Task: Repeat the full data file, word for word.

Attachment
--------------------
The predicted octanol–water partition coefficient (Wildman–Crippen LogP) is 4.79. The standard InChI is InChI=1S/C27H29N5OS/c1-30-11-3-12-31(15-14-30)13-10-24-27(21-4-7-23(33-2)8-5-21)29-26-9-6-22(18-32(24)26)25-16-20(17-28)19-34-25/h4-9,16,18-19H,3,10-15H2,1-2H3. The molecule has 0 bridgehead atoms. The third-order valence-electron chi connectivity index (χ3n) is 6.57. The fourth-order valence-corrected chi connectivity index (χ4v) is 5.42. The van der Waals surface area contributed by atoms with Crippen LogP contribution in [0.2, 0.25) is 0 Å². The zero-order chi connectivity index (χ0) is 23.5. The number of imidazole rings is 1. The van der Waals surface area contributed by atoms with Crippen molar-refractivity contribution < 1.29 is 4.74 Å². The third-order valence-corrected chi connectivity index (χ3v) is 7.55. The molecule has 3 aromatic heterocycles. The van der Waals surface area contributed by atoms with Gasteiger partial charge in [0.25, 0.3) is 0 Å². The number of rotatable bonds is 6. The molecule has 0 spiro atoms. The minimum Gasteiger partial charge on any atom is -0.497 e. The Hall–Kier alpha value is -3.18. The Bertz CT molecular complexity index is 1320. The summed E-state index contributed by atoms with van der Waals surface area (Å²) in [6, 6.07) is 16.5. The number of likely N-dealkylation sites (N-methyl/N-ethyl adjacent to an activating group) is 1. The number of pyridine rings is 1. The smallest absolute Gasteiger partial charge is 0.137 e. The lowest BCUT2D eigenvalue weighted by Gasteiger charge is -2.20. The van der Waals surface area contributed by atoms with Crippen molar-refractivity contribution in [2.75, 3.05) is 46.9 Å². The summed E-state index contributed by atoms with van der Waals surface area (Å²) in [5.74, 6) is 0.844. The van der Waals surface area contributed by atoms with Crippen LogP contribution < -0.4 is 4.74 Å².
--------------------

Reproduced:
The predicted octanol–water partition coefficient (Wildman–Crippen LogP) is 4.79. The standard InChI is InChI=1S/C27H29N5OS/c1-30-11-3-12-31(15-14-30)13-10-24-27(21-4-7-23(33-2)8-5-21)29-26-9-6-22(18-32(24)26)25-16-20(17-28)19-34-25/h4-9,16,18-19H,3,10-15H2,1-2H3. The molecule has 0 bridgehead atoms. The third-order valence-electron chi connectivity index (χ3n) is 6.57. The fourth-order valence-corrected chi connectivity index (χ4v) is 5.42. The van der Waals surface area contributed by atoms with Crippen LogP contribution in [0.2, 0.25) is 0 Å². The zero-order chi connectivity index (χ0) is 23.5. The number of imidazole rings is 1. The van der Waals surface area contributed by atoms with Crippen molar-refractivity contribution < 1.29 is 4.74 Å². The third-order valence-corrected chi connectivity index (χ3v) is 7.55. The molecule has 3 aromatic heterocycles. The van der Waals surface area contributed by atoms with Gasteiger partial charge in [0.25, 0.3) is 0 Å². The number of rotatable bonds is 6. The molecule has 0 spiro atoms. The minimum Gasteiger partial charge on any atom is -0.497 e. The Hall–Kier alpha value is -3.18. The Bertz CT molecular complexity index is 1320. The summed E-state index contributed by atoms with van der Waals surface area (Å²) in [6, 6.07) is 16.5. The number of likely N-dealkylation sites (N-methyl/N-ethyl adjacent to an activating group) is 1. The number of pyridine rings is 1. The smallest absolute Gasteiger partial charge is 0.137 e. The lowest BCUT2D eigenvalue weighted by Gasteiger charge is -2.20. The van der Waals surface area contributed by atoms with Crippen molar-refractivity contribution in [2.75, 3.05) is 46.9 Å². The summed E-state index contributed by atoms with van der Waals surface area (Å²) in [5.74, 6) is 0.844. The van der Waals surface area contributed by atoms with Crippen LogP contribution < -0.4 is 4.74 Å².